Portrait Series

Portrait Series, 2003

Invisible systems within American culture guide us through our daily lives, controlling us, or at the very least, seducing us into cooperation. My work explores everyday social constructs, which are often taken for granted.  Through what moves in and out of our bodies and minds on a daily basis we, as individuals, are in a constant shift between being part of the system and being apart from the system.  Time is particularly compelling as society raises the ante on speed and convenience with each year that passes.  It is this intersection of time, speed and convenience in Western culture that brought me to working with pills.  Using pills to (quickly) gain control of the body has become mainstream through corporate pharmaceutical giants, their flock of commercials, and the doctor’s financially incentivesed cooperation in prescribing.  One no longer needs to be aging or seriously ailing to have an arsenal of prescription drugs in their medicine cabinet.  The idea of “pill culture” is compelling because one is able to control their body, to a degree, with pills (“Take Advil and take control” – Advil slogan), but in turn they are being controlled by the larger system producing the drugs and dictating the larger social structure.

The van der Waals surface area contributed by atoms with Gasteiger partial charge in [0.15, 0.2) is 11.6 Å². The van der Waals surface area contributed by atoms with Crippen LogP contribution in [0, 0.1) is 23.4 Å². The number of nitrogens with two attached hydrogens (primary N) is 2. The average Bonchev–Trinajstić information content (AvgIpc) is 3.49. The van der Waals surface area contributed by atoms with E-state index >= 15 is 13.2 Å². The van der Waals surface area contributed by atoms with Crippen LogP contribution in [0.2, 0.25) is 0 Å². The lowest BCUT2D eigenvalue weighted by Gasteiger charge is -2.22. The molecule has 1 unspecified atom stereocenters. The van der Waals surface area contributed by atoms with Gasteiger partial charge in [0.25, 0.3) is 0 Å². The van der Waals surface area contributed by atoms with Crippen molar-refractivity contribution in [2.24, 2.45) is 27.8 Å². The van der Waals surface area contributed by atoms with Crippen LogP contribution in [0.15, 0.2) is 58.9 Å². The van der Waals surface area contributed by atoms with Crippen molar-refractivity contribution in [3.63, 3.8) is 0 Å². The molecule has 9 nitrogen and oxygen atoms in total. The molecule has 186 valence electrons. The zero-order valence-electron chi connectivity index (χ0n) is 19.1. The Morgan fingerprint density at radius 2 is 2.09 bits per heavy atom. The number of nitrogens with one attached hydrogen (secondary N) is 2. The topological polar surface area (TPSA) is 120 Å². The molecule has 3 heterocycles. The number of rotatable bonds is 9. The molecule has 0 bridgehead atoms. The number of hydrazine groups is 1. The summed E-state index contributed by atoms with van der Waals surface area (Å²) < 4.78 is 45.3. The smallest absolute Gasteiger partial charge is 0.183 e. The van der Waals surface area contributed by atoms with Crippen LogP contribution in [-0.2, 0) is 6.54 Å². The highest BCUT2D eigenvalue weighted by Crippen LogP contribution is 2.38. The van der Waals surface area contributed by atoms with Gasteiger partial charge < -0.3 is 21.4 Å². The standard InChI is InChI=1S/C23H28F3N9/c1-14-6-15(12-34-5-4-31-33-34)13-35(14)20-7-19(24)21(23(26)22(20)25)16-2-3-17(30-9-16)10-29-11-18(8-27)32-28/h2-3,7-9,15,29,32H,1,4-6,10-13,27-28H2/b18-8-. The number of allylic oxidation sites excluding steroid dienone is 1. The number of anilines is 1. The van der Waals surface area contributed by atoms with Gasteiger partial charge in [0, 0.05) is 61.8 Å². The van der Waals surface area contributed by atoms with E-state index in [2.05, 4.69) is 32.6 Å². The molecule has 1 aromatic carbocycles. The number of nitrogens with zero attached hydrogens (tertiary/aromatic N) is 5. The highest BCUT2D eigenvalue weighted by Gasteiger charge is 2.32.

“Portrait Series” is a series of photographs of people’s daily pill regiments. The portraits are of friends, family, co-workers and acquaintance’s prescription and over-the-counter pills, which they take on a daily basis.  The photos also call attention to the mass consumption of pharmaceuticals and herbal supplements by the average American between 25-55 years of age.  In a fast-paced culture where time is at a premium, even headaches and heartburn must be eradicated at record speed.  Like cell phones and PDA’s, pills are increasingly becoming another time management tool.

All photographs are 20 x 24″  C-prints